Jon Myzzle6,279 Points
Hello ladies and Gentleman,
So far I've been putting hours and hours into learning to code HTML and CSS. Both here on Treehouse, as well as the few textbooks i bought and began to read. I'm constantly researching, and constantly reading as much information as I can to learn as much as i can about the in's and out's of Front End Development.
My problem right now is I feel like i'm just not retaining anything. I open up a Note++ document or even a Codepen pen to try and start... something and I just don't even know where to start...
Are these kinds of walls common and what are some ways to get over them /knock them down? Tips for helping to retain the knowledge? I feel like there's sooooo much to learn and I don't want to get discouraged because I really do enjoy coding, and i'm afraid i'm going to start.
Anyways, thanks in advance everyone!
Steven Parker176,806 Points
I think that kind of experience is not uncommon, and the best way to approach it probably differs with each individual. But that said, what I would recommend:
- Pace yourself. Don't give up, but don't try to do too much at a session, or per day
- Study regularly. Try to establish a schedule of times/days you spend on it, and stick to it as much as possible
- Use supplemental learning. Try to find other sources of similar material but presented in different ways
- Stick with it. Take more breaks if you get too frustrated, but don't stop entirely.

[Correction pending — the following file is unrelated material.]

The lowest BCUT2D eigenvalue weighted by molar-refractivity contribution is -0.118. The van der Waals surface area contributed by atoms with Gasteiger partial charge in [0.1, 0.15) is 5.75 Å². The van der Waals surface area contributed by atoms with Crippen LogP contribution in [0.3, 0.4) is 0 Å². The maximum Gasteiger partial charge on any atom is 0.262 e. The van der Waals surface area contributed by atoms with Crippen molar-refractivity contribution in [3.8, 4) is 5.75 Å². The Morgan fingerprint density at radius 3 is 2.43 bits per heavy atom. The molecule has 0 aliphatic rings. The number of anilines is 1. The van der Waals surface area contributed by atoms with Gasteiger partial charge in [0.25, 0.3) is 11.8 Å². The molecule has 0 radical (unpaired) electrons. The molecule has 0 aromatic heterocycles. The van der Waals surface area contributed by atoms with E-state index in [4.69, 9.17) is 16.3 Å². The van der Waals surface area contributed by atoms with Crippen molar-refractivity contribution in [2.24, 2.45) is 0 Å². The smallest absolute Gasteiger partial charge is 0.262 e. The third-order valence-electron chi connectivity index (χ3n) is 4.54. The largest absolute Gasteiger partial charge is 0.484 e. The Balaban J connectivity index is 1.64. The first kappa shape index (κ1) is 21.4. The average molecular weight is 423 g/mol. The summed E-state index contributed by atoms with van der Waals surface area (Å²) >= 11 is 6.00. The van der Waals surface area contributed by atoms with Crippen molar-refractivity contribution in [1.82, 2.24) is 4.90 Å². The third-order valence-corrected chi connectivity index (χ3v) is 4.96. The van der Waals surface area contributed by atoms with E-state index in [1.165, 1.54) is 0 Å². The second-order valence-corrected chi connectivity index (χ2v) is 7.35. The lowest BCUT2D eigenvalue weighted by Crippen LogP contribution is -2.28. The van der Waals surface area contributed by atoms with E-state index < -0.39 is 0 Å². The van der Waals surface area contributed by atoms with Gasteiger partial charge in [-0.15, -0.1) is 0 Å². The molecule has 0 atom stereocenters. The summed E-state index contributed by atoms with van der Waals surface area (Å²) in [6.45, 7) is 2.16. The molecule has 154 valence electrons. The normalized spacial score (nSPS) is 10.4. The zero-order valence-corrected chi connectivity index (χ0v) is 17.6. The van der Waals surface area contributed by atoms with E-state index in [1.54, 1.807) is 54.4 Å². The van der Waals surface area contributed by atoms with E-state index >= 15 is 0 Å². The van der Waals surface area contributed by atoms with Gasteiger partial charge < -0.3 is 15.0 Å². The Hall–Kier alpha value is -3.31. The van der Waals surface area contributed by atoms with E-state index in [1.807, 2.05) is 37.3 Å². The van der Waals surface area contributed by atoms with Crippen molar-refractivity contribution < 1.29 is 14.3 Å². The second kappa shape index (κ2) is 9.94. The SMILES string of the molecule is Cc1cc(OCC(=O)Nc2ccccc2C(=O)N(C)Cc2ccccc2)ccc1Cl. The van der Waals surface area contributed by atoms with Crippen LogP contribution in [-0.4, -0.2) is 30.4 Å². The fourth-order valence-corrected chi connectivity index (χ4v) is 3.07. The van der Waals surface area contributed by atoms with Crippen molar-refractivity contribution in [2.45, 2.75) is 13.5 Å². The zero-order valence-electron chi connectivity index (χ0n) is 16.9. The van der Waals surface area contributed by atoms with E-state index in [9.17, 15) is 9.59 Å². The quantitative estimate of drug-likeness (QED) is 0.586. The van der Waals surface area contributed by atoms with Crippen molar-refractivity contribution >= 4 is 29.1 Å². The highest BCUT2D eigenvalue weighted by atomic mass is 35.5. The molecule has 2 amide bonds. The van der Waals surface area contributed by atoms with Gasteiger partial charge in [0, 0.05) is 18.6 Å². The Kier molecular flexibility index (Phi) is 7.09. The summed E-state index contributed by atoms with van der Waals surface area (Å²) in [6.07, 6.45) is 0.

Hopefully, you'll experience a "click" before too long where things begin to make sense, and the process will become fun (again).
Ari Misha19,220 Points
Hiya there! Yes , they are common. When i start out with a project, first i create a wireframe. A wireframe is simply a design of your vision. I suggest get a pen and paper, and draw your wireframe on the piece of paper. This psychology might sound stupid and old school but its extremely powerful. Now you've a wireframe and a clear vision, get to the coding part. Try to modularize your code as much as possible. Take a look at other projects on github. Thigh might give you an idea how your finished product should look like and it'll also expose good coding skills and best practices.
Thats how i get started with a project. But do not underestimate the first step of wireframes. It almost solves 40% of my headache for real. I hope it helped!
Greg Kaleka38,993 Points
Just to add to the good answers here already, yes, this is absolutely common.
One thing that I try to do as soon as I learn a new concept, here on Treehouse or elsewhere, is to do the thing they're teaching me, and then immediately apply it to something slightly different. For example, if you learn how to build a navigation bar, and the teacher walks you through building it with a logo and link to the home page on the left, and main page links in the middle, go to codepen and build exactly the same thing, then build a slightly different variant. Maybe put the logo on the right (gasp!), or style the links differently.
The idea is to generalize the knowledge you're gaining. The more you do this, the easier it will become to apply individual skills to various projects.
I also recommend reading this post on why learning code is so hard and the fact that you're likely to be frustrated for a while (maybe even more than you are now!). If you can, you should embrace the frustration, because it's necessary, will always happen (even once you're an "expert" you will experience frustration, just with more complex problems), and leads to learning . However, you definitely should take breaks to avoid burnout. More and more, I am realizing that I come up with the best ideas and ways to solve problems when I am away from my keyboard, anyway.